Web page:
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The board voted 8-1 to approve a settlement between the Colorado City Unified School District and state officials to immediately place the district under the financial oversight of an appointed receiver.

Colorado City and neighboring Hildale, Utah, are dominated by the Fundamentalist Church of Jesus Christ of Latter Day Saints, a sect that practices polygamy and broke away from the mainline LDS Church.

The district's teachers went without pay for two months last year, and state officials' receivership petition alleged that students and taxpayers were harmed by gross financial mismanagement that included the purchase of a nearly $200,000 airplane and questionable dealings in hiring, buildings, equipment and contracts.

With the board's action, ''the infrastructure is there now to right the ship,'' Attorney General Terry Goddard said.

Under a consent agreement approved by the board, the district's superintendent and business manager will step down by Dec. 31 and the district will continue to use an outside financial consultant to keep its operations going until the receiver submits a financial improvement plan to the state board.

Goddard filed the receivership petition on behalf of state officials on Aug. 12, the first day allowed under a new state law enacted last spring by the Arizona Legislature because of the Colorado City district's financial problems.

The district initially fought the receivership petition and said many of its money problems resulted from circumstances outside its control, but it surrendered last week when it agreed to be placed in receivership.

District officials didn't want to risk interruption of students' education, felt the new law made approval of the receivership petition a virtual slam-dunk and effectively lost the ability to oppose receivership when key administrators said they would invoke their Fifth Amendment rights against self-incrimination and would refuse to testify during a receivership hearing, said Matthew Wright, an attorney for the school district.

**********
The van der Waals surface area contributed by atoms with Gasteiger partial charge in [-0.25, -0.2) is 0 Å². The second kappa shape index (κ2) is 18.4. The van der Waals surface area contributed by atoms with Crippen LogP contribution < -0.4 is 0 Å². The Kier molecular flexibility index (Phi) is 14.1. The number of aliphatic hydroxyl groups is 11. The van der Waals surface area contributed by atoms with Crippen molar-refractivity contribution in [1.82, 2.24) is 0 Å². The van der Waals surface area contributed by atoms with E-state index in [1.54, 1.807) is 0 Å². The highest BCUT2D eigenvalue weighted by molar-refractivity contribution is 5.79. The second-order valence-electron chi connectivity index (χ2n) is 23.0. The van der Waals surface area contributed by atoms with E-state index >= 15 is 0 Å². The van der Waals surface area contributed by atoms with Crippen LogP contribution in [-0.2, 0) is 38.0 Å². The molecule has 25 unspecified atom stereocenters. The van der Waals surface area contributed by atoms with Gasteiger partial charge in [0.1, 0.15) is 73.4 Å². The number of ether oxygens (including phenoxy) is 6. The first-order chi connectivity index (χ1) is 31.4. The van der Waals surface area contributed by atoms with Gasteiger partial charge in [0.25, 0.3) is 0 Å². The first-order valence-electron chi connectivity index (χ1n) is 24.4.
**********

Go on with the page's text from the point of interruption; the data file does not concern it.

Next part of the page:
''It essentially left us with no witnesses,'' Wright told reporters after the meeting. ''But the most important thing is that kids need to be educated.''

Goddard said the district is $2 million in debt, chiefly to its insurer. Wright said the $2 million figure is too high but he wasn't sure of the correct debt figure.

''They are operating in the black and within budget,'' Wright told the board earlier.

While the receiver's powers center on financial matters, board members received assurances that they would receive reports on the district's educational situation as well.

The district's board members remain in charge of educational policy matters, though the five-member board now has two vacancies, Goddard said.

State Superintendent of Public Instruction Tom Horne said the district was treated fairly.

Board of Education member Anita Mendoza, a charter school administrator from Tucson, cast the sole dissenting vote.

The district's enrollment is now approximately 300 students, down from a peak of 1,200 in 2000. Its work force of 72 is down from more than 100 a year ago.

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